Industry analysts say valid Russian contracts for Iraqi oil fields should be honored to avoid damaging the investment environment for the worldwide oil industry. But the issue remains cloudy because Iraq's prewar regime canceled Russia's biggest contract in anger, and other major deals may only have been in the preliminary stage.
Boston, 16 April 2003 (RFE/RL) -- International energy experts are urging the United States to honor Russian oil contracts signed with the former government of Iraq to keep confidence in the stability of investment.
Russian oil companies have reacted to the Iraq war with statements ranging from outrage to pessimism at their prospects for realizing contracts signed with the Saddam Hussein regime. Many believe that the coalition partners will invalidate the oil-field contracts in favor of their own national firms.
Last month, Nikolai Tokarev, the chief executive of Russia's state-owned Zarubezhneft oil company, told the daily "Vremya novostei," "We're clearly going to have to cut our losses on anything we have there and anything we could have had." Tokarev added, "The Americans haven't gone into this war intending to share with anyone." He estimated Zarubezhneft's losses at $150 million to $180 million in contracts already signed.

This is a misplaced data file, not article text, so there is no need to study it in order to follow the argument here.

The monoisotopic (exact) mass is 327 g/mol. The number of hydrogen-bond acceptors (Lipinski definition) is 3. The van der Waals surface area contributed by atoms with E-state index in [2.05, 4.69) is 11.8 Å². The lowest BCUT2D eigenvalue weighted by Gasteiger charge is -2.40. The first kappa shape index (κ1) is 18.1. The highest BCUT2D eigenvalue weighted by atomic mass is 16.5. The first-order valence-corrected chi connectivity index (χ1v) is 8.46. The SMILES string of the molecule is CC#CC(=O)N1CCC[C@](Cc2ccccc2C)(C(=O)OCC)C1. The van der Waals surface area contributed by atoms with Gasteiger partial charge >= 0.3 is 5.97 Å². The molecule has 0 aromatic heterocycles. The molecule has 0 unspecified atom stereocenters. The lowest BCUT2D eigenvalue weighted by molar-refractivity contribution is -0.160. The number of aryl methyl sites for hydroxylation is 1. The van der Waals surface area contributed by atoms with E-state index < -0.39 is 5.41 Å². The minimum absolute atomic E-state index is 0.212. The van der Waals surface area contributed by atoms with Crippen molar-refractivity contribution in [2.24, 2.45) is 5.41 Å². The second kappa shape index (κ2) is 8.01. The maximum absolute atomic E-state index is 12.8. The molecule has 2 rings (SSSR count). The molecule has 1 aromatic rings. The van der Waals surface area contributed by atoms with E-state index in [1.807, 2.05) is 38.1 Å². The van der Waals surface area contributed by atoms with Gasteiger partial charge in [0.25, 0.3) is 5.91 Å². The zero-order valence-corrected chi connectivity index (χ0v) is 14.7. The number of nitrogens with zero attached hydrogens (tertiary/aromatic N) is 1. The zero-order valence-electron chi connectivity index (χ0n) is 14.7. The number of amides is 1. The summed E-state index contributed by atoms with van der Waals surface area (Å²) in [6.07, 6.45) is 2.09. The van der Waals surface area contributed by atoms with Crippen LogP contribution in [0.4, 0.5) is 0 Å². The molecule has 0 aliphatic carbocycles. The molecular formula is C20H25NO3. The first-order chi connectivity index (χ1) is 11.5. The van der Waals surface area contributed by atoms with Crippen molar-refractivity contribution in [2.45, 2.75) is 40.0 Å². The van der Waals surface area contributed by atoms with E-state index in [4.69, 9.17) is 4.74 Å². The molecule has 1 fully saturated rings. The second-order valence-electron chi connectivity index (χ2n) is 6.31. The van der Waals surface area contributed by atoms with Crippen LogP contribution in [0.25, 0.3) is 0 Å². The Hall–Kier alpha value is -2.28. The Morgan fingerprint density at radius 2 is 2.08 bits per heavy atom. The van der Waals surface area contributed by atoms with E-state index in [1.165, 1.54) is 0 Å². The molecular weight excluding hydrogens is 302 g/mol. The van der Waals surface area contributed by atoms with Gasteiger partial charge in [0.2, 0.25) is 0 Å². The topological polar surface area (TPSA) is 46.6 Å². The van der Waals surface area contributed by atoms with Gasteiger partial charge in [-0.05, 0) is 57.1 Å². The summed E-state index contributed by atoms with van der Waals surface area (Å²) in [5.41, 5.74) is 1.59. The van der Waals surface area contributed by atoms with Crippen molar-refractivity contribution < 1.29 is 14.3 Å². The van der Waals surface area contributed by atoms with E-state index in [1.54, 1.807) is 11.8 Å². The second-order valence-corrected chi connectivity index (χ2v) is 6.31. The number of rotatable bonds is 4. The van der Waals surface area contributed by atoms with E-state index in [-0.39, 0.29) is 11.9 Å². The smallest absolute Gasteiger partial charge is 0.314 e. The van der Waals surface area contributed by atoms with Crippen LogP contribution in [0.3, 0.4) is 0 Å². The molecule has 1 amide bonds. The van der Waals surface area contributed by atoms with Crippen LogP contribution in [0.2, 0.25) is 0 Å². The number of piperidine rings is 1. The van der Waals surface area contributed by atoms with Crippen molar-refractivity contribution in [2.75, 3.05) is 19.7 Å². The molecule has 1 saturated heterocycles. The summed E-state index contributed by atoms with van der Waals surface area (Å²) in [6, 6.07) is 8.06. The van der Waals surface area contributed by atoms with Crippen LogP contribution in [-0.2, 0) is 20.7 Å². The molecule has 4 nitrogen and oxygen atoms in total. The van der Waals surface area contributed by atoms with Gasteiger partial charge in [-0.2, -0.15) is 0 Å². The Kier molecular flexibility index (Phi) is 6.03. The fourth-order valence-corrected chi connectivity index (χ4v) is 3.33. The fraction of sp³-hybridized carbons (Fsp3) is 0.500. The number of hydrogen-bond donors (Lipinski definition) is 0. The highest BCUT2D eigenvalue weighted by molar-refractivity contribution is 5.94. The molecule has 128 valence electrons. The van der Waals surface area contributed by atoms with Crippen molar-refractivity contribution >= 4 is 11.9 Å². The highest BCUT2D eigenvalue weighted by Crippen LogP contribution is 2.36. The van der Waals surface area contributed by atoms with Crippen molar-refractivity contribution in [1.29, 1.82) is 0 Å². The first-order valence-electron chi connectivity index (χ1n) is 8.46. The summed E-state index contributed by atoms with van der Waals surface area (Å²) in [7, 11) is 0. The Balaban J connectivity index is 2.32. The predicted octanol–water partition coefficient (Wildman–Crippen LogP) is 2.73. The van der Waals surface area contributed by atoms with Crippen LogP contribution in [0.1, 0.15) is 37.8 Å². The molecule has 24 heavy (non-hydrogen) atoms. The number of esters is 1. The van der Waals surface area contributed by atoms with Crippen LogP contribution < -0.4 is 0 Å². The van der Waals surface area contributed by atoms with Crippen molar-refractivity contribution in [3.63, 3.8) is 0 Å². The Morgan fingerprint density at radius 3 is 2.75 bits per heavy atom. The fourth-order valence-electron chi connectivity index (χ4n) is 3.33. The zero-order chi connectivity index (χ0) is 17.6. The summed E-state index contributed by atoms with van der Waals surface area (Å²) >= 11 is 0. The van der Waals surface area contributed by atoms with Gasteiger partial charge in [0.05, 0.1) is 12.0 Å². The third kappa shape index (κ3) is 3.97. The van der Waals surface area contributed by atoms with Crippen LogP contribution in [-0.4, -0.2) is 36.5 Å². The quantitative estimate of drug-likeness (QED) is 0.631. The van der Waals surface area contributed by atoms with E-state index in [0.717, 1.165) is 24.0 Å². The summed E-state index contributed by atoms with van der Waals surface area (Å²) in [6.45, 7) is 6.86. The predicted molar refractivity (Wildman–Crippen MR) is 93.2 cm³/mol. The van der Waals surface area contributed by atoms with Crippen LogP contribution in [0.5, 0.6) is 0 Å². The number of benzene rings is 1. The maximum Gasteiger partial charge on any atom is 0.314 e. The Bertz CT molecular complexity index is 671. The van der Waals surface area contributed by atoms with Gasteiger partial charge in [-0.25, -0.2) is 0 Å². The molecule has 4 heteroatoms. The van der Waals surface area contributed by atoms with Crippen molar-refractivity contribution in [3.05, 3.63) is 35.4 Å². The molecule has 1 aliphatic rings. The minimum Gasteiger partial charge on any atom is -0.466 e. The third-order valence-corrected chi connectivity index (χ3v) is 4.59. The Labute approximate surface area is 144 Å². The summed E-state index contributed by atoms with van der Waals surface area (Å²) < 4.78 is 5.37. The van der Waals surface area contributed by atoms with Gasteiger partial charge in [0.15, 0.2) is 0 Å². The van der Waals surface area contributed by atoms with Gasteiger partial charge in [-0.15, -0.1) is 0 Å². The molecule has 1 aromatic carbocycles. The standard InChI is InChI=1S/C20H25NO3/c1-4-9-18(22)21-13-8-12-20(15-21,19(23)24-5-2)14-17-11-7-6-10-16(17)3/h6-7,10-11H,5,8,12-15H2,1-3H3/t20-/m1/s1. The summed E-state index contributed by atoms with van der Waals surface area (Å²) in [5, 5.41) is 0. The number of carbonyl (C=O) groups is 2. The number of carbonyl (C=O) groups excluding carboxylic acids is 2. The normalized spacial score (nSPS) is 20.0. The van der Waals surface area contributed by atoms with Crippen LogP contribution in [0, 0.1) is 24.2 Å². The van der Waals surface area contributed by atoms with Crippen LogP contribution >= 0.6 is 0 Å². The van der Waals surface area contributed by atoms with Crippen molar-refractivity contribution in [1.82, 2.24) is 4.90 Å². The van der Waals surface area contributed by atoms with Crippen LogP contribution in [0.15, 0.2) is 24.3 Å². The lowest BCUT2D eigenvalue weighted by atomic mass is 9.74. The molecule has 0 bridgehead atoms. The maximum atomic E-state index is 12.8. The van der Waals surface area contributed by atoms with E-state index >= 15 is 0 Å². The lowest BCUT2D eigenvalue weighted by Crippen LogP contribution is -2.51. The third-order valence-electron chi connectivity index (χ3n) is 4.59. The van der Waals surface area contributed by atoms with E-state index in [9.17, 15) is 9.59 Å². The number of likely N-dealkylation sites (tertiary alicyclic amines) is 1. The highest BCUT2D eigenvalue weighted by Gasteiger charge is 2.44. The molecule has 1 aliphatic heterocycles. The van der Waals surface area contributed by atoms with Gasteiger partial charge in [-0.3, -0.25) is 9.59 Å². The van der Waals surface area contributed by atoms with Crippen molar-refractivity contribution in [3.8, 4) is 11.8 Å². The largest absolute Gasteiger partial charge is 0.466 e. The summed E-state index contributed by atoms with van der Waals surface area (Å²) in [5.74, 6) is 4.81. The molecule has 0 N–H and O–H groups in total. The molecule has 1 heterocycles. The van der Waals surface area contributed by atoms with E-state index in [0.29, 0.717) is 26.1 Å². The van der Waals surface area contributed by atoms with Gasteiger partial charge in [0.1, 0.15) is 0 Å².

Last week, Leonid Fedoun, vice president of Russian giant LUKoil, turned the doubts into a threat, telling the daily "Kommersant" that his company would sue any rival for Iraq's huge West Qurna oil field for at least $20 billion. In 1997, LUKoil signed a 23-year contract for the field as the head of a consortium that included Zarubezhneft. The project could produce 600,000 barrels of oil per day, Reuters reported.
Fedoun said: "Nobody can develop this field without us in the next eight years. If somebody decides to squeeze LUKoil out, we are going to appeal in the Geneva arbitration court [the International Commercial and Industrial Arbitration Court], which will immediately arrest this field." The case could last up to eight years. Fedoun also threatened to have tankers of Iraqi crude halted to keep from losing the $3.7 billion investment in West Qurna.